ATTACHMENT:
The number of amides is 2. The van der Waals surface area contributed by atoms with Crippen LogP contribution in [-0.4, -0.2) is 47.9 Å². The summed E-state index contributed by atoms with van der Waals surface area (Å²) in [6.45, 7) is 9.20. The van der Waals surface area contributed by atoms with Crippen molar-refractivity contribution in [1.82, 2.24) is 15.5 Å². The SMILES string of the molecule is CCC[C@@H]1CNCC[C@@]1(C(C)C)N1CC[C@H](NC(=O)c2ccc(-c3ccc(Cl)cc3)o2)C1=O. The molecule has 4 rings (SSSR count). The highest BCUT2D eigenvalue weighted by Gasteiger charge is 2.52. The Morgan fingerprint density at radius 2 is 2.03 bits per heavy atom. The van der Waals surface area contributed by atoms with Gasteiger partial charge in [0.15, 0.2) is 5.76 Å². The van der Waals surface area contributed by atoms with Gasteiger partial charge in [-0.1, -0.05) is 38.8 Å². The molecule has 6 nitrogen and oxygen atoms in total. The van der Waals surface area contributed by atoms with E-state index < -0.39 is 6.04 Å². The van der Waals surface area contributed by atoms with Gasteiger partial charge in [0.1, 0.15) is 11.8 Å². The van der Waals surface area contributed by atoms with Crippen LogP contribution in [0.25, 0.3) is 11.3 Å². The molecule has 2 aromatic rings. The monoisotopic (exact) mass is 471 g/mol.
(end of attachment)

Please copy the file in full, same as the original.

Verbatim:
The number of amides is 2. The van der Waals surface area contributed by atoms with Crippen LogP contribution in [-0.4, -0.2) is 47.9 Å². The summed E-state index contributed by atoms with van der Waals surface area (Å²) in [6.45, 7) is 9.20. The van der Waals surface area contributed by atoms with Crippen molar-refractivity contribution in [1.82, 2.24) is 15.5 Å². The SMILES string of the molecule is CCC[C@@H]1CNCC[C@@]1(C(C)C)N1CC[C@H](NC(=O)c2ccc(-c3ccc(Cl)cc3)o2)C1=O. The molecule has 4 rings (SSSR count). The highest BCUT2D eigenvalue weighted by Gasteiger charge is 2.52. The Morgan fingerprint density at radius 2 is 2.03 bits per heavy atom. The van der Waals surface area contributed by atoms with Gasteiger partial charge in [0.15, 0.2) is 5.76 Å². The van der Waals surface area contributed by atoms with Gasteiger partial charge in [-0.1, -0.05) is 38.8 Å². The molecule has 6 nitrogen and oxygen atoms in total. The van der Waals surface area contributed by atoms with E-state index < -0.39 is 6.04 Å². The van der Waals surface area contributed by atoms with Gasteiger partial charge in [0.1, 0.15) is 11.8 Å². The van der Waals surface area contributed by atoms with Crippen LogP contribution in [0.25, 0.3) is 11.3 Å². The molecule has 2 aromatic rings. The monoisotopic (exact) mass is 471 g/mol.